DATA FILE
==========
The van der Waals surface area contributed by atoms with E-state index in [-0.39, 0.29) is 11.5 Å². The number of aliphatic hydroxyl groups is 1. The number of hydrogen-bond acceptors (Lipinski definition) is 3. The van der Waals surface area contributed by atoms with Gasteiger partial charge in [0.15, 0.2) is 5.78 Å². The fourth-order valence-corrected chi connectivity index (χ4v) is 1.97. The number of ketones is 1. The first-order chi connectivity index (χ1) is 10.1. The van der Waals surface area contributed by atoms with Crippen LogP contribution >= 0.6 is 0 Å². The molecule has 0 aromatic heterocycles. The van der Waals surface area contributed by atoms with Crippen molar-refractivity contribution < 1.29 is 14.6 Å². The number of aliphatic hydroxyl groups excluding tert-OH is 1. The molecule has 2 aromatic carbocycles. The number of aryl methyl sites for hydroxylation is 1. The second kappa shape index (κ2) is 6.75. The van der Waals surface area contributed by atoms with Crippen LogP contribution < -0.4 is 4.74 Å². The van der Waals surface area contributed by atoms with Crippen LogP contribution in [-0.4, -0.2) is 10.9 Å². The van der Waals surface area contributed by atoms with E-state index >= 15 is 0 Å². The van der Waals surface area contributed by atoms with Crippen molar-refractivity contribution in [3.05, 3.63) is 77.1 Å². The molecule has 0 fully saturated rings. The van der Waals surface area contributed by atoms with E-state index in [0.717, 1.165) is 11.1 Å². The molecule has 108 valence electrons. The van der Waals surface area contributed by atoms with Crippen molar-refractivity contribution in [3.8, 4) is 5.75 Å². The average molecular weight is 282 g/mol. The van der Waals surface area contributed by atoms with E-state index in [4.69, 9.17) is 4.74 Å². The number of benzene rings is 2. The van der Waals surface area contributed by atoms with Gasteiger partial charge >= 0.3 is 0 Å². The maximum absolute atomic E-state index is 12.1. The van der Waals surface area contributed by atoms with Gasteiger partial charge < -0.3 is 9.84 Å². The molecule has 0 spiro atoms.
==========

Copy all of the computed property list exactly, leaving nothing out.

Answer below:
The van der Waals surface area contributed by atoms with E-state index in [-0.39, 0.29) is 11.5 Å². The number of aliphatic hydroxyl groups is 1. The number of hydrogen-bond acceptors (Lipinski definition) is 3. The van der Waals surface area contributed by atoms with Gasteiger partial charge in [0.15, 0.2) is 5.78 Å². The fourth-order valence-corrected chi connectivity index (χ4v) is 1.97. The number of ketones is 1. The first-order chi connectivity index (χ1) is 10.1. The van der Waals surface area contributed by atoms with Crippen LogP contribution >= 0.6 is 0 Å². The molecule has 0 aromatic heterocycles. The van der Waals surface area contributed by atoms with Crippen molar-refractivity contribution < 1.29 is 14.6 Å². The number of aliphatic hydroxyl groups excluding tert-OH is 1. The molecule has 2 aromatic carbocycles. The number of aryl methyl sites for hydroxylation is 1. The second kappa shape index (κ2) is 6.75. The van der Waals surface area contributed by atoms with Crippen LogP contribution < -0.4 is 4.74 Å². The van der Waals surface area contributed by atoms with Crippen LogP contribution in [-0.4, -0.2) is 10.9 Å². The van der Waals surface area contributed by atoms with E-state index >= 15 is 0 Å². The van der Waals surface area contributed by atoms with Crippen molar-refractivity contribution in [3.05, 3.63) is 77.1 Å². The molecule has 0 fully saturated rings. The van der Waals surface area contributed by atoms with E-state index in [0.717, 1.165) is 11.1 Å². The molecule has 108 valence electrons. The van der Waals surface area contributed by atoms with Crippen molar-refractivity contribution in [3.8, 4) is 5.75 Å². The average molecular weight is 282 g/mol. The van der Waals surface area contributed by atoms with E-state index in [4.69, 9.17) is 4.74 Å². The number of benzene rings is 2. The van der Waals surface area contributed by atoms with Gasteiger partial charge >= 0.3 is 0 Å². The maximum absolute atomic E-state index is 12.1. The van der Waals surface area contributed by atoms with Gasteiger partial charge < -0.3 is 9.84 Å². The molecule has 0 spiro atoms.